Yesterday as we drove through the greater Provo/Orem area here in Utah, we saw people in the process of putting up three garage-door size signs for Ron Paul. This added to an already large number of signs for the libertarian Presidential candidate.
Full of Mormons, Utah is generally considered to be a for-Mitt, by-Mitt, of-Mitt redstate. Not so. A quick google-search revealed a number of ardent Ron Paul revolutionaries (examples here and here). And a second look at the results from Iowa, New Hampshire, and Michigan, showed good results for Paul--when compared to the amount of attention he gets from the MSM.
We believe Ron Paul has a generally positive influence on the Republican Presidential Primary. To us, his foreign policy beliefs seem irresponsible. Additionally, many of his domestic and economic politics appear extreme. But his positions force every other candidate to reconsider the importance of the small-government, libertarian wing of the Republican party.
Winning 10, 8, and 4% of the vote in Iowa, New Hampshire, and Michigan, respectively, shows how much his beliefs resonate with Republican and in some cases, Independent voters. He may be used as a punching bag in debates, but however ridiculed, much of what he says finds enthusiastic believers. His one day record take of over $5 million USD shows his supporters are willing to back up their votes with cash.
None of this would be possible if Paul were to run as a 3rd party candidate. He might take votes from the eventual Republican candidate, aiding in a Democrat win, but more people would resent him for that (Ross Perot) than remember fondly how he reminded Republicans of conservative fiscal policy.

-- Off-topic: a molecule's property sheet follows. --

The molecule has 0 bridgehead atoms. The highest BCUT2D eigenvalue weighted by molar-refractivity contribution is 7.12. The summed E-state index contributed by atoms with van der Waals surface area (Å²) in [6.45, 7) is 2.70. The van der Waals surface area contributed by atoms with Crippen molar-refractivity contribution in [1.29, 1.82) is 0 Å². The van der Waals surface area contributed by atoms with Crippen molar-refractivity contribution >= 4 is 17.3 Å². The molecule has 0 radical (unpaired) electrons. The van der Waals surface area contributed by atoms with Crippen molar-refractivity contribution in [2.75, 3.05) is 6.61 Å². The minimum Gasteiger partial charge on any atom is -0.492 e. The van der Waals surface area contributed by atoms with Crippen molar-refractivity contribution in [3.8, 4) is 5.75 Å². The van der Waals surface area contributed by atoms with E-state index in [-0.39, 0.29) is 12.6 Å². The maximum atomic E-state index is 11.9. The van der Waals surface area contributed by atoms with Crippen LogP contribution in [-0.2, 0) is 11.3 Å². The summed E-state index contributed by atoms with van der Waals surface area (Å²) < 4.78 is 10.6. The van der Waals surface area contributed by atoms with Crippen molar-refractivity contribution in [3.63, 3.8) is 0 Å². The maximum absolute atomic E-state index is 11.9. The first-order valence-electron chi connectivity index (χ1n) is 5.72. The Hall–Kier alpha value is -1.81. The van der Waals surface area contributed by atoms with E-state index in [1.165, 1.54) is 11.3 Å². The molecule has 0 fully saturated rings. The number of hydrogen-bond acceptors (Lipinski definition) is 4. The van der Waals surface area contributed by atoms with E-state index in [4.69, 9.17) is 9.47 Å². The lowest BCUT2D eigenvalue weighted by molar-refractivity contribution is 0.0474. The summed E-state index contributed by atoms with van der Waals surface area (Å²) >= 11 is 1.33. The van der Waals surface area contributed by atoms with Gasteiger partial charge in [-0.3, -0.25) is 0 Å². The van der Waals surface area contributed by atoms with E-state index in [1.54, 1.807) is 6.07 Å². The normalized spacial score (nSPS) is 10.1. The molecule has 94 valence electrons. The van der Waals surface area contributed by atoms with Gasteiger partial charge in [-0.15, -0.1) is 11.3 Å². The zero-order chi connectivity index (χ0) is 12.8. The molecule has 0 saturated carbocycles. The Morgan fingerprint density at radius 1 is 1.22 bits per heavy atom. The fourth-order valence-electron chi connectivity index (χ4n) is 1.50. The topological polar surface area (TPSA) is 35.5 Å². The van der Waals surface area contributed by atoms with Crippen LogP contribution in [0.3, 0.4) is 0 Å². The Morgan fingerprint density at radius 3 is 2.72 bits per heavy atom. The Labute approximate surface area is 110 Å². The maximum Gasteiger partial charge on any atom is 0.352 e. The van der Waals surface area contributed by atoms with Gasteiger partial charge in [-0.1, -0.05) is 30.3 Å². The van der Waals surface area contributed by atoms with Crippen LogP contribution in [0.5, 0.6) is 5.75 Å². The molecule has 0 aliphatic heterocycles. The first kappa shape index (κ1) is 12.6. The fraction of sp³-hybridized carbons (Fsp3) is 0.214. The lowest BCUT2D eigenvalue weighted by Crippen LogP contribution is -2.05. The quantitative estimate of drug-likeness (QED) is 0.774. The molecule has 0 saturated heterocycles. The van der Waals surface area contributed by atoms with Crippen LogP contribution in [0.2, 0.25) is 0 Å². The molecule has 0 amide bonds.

We wouldn't vote for Paul and we disagree with those who predict a break-up of the Reagan coalition (fiscal & social conservatives, foreign policy hawks). George H. W. Bush, Bob Dole, and George W. Bush collectively were not carbon copies of Ronald Reagan politically. In each instance, different wings of the Republican party were more or less satisfied with each President's (or candidate's) positions on a host of issues. But each time, the majority of each part of the coalition voted for the Republican candidate because they best matched their beliefs.
Such will be the case in 2008. By and large, each of the major candidates more closely matches the beliefs of fiscal/social conservatism & foreign policy hawks better than any of the Democratic candidates. The only concern is that one or more of these groups stays home on election day--not that they vote for the Democratic candidate. But the same thing that happened before will happen again--the Republican nominee will do what is necessary to solidify the support of the Reagan coalition. In the meantime, the longer than normal competitive primaries will help Republican candidates and voters alike to sort out what matters most.
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